November 1, 1999
In China, School Fees Keep Many Children Away
Issue in Depth
50 Years of Communism in China
China from Microsoft Encarta Concise Encyclopedia
By ELISABETH ROSENTHAL
IJIAGOU, China -- At first
glance, Hong Mei, a willowy 12-year-old in a long floral skirt and hoop
earrings, seems a beacon of color
and sophistication in this poor mountain village where the streets, the
mud homes, even the crops are the
same drab dusty brown.
But her story is depressingly typical of poor Chinese girls: Although
nine years of education is compulsory in China, Hong Mei has never
been to school. "Of course I'd like to
go, but it's too expensive and my
mother needs my help at home," she
quietly explained. Her three younger
brothers are all enrolled.
School fees in Lijiagou have risen
from $2.50 to $7.50 per five-month
semester in the last five years -- a
huge sum in a region where per
capita income is $50 a year and the
payback for literacy seems far
away. And the Hui Muslims who live
here in Ningxia Hui Autonomous Region, like families in much of poor
rural China, have never seen much
point in educating daughters anyway.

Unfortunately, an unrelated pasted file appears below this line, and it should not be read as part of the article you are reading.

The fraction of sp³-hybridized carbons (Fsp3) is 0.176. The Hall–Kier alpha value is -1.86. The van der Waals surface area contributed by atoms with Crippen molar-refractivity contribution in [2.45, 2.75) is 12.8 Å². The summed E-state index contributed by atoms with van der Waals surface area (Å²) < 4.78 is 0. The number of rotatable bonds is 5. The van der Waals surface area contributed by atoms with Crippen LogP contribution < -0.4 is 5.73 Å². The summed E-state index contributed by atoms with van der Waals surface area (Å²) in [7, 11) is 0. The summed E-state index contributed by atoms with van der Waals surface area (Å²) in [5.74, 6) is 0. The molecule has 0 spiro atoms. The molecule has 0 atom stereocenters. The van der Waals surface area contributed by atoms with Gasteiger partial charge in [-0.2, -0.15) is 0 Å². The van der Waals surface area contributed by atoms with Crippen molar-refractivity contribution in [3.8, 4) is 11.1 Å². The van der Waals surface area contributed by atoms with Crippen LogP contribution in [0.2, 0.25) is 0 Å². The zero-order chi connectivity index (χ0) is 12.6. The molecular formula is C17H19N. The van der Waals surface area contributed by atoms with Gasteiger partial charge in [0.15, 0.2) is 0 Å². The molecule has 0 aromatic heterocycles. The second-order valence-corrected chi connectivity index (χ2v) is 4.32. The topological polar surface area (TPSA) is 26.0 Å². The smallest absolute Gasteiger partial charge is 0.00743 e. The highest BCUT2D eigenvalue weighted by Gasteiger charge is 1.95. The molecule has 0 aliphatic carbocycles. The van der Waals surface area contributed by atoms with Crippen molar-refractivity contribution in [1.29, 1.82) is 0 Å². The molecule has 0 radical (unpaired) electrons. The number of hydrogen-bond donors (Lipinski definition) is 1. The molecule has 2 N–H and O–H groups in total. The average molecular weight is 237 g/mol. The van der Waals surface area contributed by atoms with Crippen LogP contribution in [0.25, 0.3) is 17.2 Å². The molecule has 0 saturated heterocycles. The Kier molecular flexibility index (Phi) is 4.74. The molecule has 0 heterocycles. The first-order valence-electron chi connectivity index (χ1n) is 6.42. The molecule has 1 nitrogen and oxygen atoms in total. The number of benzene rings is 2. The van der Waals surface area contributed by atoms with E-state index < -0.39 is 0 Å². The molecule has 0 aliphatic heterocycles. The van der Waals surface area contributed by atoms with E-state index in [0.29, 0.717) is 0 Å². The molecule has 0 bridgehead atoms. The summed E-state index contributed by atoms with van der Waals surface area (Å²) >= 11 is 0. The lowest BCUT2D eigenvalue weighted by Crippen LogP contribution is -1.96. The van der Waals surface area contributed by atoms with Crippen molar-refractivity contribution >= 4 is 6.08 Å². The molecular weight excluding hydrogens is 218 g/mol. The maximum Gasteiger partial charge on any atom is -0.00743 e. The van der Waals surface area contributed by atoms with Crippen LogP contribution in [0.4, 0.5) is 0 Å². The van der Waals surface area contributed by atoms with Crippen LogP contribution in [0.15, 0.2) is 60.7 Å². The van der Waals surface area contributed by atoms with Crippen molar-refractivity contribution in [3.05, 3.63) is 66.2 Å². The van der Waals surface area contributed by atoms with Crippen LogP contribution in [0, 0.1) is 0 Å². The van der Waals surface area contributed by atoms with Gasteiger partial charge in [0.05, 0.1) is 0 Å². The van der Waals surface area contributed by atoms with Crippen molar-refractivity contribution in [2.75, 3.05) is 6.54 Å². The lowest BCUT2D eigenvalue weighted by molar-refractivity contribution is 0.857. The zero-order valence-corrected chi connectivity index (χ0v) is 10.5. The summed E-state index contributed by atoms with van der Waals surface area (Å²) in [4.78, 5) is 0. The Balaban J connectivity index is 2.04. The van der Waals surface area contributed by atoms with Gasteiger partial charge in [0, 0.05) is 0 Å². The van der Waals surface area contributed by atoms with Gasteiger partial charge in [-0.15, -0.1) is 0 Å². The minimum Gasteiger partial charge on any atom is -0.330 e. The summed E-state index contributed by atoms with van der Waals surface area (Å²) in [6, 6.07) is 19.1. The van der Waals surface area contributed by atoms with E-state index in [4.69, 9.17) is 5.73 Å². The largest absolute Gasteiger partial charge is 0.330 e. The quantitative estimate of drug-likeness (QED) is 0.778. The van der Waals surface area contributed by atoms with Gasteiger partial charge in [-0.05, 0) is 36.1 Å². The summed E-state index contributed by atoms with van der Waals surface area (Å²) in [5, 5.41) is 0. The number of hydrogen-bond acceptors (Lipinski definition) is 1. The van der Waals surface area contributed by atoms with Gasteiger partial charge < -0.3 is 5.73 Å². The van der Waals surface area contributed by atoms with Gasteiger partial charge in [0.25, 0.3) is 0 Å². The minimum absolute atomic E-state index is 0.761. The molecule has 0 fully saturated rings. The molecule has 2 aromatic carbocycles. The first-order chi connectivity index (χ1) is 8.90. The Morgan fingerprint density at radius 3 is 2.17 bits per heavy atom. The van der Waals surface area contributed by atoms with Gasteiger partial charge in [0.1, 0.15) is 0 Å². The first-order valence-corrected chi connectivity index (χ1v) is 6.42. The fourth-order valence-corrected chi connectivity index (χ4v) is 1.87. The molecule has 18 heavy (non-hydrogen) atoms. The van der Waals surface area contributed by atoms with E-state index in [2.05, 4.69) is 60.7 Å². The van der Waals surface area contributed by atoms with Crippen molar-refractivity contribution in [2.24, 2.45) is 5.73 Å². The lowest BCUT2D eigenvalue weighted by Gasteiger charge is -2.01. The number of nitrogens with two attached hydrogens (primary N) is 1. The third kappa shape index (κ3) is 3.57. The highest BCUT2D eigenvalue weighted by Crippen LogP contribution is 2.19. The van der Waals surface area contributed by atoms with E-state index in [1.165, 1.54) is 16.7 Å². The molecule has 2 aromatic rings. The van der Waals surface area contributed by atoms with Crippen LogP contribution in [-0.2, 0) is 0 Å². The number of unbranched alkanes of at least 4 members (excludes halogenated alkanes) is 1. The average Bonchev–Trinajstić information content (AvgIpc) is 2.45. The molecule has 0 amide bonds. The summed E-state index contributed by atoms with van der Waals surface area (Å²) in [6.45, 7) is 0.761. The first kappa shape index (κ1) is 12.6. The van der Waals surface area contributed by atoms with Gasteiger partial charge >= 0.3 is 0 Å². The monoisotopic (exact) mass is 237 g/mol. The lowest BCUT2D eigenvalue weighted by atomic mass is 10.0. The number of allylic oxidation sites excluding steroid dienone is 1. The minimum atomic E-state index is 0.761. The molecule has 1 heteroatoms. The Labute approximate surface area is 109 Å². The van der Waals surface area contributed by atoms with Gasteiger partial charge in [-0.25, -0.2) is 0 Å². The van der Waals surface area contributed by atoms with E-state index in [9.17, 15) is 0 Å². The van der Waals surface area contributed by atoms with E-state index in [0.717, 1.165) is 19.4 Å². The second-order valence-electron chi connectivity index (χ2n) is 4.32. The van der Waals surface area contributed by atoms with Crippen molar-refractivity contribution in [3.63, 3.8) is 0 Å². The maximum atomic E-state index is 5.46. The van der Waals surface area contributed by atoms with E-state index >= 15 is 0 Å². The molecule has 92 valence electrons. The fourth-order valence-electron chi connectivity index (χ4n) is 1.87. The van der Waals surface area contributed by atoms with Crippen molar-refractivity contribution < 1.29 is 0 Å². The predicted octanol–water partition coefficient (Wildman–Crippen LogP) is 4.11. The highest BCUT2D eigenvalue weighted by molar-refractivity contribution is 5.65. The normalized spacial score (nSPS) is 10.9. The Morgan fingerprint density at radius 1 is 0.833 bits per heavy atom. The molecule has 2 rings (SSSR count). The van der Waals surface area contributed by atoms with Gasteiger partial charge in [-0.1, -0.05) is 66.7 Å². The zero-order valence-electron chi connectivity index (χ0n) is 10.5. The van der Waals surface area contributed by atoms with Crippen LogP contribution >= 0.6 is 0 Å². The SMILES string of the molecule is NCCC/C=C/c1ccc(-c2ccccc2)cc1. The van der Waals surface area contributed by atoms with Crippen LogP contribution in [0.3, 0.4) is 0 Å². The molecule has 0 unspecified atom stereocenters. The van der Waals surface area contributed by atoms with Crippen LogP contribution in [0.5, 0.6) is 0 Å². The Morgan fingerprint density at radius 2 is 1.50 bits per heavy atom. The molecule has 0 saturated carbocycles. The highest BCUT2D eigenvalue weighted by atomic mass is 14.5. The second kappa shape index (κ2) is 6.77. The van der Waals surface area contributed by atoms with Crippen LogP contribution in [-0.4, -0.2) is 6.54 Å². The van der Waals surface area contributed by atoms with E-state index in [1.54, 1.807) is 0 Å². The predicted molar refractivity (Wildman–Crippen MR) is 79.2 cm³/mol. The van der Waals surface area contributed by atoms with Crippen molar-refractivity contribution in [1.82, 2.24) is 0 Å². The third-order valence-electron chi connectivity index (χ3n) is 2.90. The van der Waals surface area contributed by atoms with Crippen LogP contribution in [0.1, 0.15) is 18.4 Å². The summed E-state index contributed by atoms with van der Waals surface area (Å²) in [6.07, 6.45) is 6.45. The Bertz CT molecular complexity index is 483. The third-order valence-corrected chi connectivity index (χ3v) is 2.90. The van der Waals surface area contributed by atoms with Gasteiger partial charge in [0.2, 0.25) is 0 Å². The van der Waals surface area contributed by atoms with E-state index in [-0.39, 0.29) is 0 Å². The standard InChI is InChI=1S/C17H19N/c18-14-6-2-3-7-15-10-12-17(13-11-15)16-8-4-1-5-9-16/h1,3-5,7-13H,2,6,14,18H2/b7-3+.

All told, only 20 percent of girls --
and 40 percent of boys -- are now in
school in Lijiagou.
In many parts of poor rural China,
economics are keeping an increasing
number of children out of the classroom. Required fees at state schools
have grown exponentially since the
central government largely stopped
subsidizing primary education a decade ago. Today education is increasingly a luxury item in China's poorest villages, purchased only when
finances allow -- and far more often
for boys than for girls.
An aggressive government campaign to achieve 100 percent enrollment by the year 2000 has pushed
attendance up in more prosperous
regions, experts say. But in a number of poor rural areas, they add,
only a fraction of children are in
The government has exhorted local officials to work harder on
education and has solicited charitable donations to subsidize schooling
through Project Hope, run by the